Have you ever been planning a trip and had a family member ask if they can “tag along”? The option of travelling with extended family may come up, especially if they have seen you travel to exotic locations around the world and they haven’t travelled much or at all. Is it really a good idea to say yes?
Here are some tips to help you, firstly decide if it is a good idea, and secondly to avoid issues while travelling.
Tip 1: Do you get along before you travel?
We all know that family aren’t always the easiest people to get along with. So if you find that you argue / disagree with a family member in familiar surroundings, this is unlikely to change if you are travelling together. Disagreements may actually increase when you add in unfamiliar issues that arise when travelling.
A simple rule – if you don’t get along / disagree with the family member while you’re at home, don’t travel with them. It’s highly unlikely that your relationship will improve while away. It is more likely that it will deteriorate.
We have travelled three times with my mother-in-law, Maureen. On the first of those trips my sister-in-law also travelled with us. We got along really well before our first trip together and after three trips away, we still get along really well.
Tip 2: Pre-plan each persons “must do’s”
If you decide that you are going to travel with extended family, pre-plan each person’s “must do’s”. So what does this mean? Have each person list the top three to five things that they want to do / see on the trip. Some of the items each of you list may be the same, but there are likely to be differences. The places / things to do on each person’s list then becomes a starting point for planning your trip to make sure you cover each of the listed items (within reason of course).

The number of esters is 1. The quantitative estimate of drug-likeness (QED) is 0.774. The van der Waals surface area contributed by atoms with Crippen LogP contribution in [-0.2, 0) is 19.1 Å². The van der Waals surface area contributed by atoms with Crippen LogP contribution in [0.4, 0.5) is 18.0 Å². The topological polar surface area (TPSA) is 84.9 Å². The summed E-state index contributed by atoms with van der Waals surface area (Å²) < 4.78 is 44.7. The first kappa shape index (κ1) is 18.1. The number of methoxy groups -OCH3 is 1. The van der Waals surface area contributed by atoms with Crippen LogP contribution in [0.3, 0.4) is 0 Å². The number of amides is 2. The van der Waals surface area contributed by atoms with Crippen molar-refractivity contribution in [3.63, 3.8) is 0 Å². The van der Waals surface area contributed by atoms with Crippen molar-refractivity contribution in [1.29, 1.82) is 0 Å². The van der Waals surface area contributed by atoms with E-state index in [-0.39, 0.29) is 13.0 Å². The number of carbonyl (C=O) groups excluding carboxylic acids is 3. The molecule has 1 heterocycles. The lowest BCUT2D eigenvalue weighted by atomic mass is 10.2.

To give you an example, when we travelled to Italy, the Isle of Capri was on Maureen’s must do list and we all wanted to visit Pompeii. By spending a couple of days in Naples, we were able to visit both. I wanted to go up to the Dolomite Mountains, Maureen wanted to visit Sienna and we all had Lake Como on our lists. Again, we made sure we visited each of these locations. Of course we had places like Rome, Venice and Florence on our list, but these “must do’s” are places that you might not otherwise get to when you have limited time.
Tip 3: Money can be an issue
It can be hard but you need to talk money before you go. Do you want to stay in an amazing 5 star hotel in London but your family member has a budget for a 2 star hotel? Are you happy to backpack and stay in hostels while your family member wants the “creature comforts” of a hotel?
Also are you happy to pay for day trips or entrance fees while your family member is not?
Make sure you each understand the others budget before leaving so that won’t be “money arguments” while away.
Tip 4: You don’t have to spend all your time together
This one may be a bit more difficult if your family member hasn’t travelled before. But if you want to do something that they don’t want to do, there is no reason you shouldn’t. They are a grown person and should be able to look after themselves for awhile.
Seriously think about letting an extended family member “tag along” on an adventure with you. It may allow you both to have an amazing adventure together. But if you have any doubts about them travelling with you, seriously consider if you should say yes. While there may be tensions with saying no, ultimately, it is your hard earned money that you are spending and you want to have the best time possible on your adventure.
Do you have everything planned for your trip? Who looks after your pets when you travel?